As kids grow up, they become acutely aware of how they are different from one another–whether it’s a haircut, new shoes, or neighborhoods, there is always something that can make them feel alone or left out. Often, a new school year can bring out many of these ways of separating out individuals rather than bringing them together. For upper elementary and middle schoolers, here’s a great story about not always “belonging.”
by Mary Amato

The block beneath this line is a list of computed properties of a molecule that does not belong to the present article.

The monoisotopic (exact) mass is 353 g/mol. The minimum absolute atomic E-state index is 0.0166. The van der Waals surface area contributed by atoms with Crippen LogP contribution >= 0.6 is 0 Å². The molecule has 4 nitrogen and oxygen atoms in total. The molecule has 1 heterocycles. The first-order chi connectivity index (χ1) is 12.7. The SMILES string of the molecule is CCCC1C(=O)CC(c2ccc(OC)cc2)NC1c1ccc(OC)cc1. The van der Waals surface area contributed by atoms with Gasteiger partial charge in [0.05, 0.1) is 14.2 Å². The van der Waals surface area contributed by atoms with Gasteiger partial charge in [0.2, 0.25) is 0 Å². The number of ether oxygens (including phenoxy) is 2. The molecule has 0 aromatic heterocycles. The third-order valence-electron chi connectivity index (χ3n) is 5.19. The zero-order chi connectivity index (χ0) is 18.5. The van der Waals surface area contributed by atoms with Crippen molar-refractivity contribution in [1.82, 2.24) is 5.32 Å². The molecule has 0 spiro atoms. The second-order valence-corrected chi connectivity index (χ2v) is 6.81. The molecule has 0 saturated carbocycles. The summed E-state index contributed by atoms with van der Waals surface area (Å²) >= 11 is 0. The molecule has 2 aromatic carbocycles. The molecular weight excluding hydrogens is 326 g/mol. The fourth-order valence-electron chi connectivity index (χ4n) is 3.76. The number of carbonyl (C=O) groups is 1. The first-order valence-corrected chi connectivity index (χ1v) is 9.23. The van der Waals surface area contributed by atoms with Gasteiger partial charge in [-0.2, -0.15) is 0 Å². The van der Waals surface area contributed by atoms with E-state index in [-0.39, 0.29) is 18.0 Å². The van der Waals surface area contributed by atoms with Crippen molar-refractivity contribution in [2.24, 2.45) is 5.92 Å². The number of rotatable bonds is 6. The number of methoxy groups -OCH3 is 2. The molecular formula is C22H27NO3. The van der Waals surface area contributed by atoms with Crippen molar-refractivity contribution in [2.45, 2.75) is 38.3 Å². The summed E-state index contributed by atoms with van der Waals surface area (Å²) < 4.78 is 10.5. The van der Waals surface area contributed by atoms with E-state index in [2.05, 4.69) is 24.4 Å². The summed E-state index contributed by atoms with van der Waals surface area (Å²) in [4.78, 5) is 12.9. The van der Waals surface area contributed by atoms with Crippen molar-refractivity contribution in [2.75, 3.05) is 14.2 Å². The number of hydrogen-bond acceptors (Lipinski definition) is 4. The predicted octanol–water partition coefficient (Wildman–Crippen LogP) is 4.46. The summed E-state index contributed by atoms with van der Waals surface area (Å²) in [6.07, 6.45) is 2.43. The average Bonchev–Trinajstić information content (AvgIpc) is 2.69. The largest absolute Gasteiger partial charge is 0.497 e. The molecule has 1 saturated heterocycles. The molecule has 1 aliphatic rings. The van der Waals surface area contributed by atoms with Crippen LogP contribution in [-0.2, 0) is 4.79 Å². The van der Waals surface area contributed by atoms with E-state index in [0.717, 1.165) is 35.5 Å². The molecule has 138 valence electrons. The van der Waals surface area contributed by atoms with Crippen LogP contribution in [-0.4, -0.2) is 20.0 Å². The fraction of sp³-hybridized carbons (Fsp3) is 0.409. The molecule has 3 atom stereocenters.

If you’ve ever felt like you have a lot going against you, and are doing your best to rise above your situation, you will enjoy reading Trevor Musgrove’s story in Invisible Lines. Trevor wants to fit in at his new school. But his single mom is poor and Trevor is often stuck taking care of his little brother and sister while she works. Things look good when he gets on the good side of Xander, one of the best soccer players in the school and one of the richest students at Buckingham Middle School. However, when Trevor makes the mistake of “crossing Xander’s line,” he faces a challenge he never imagined.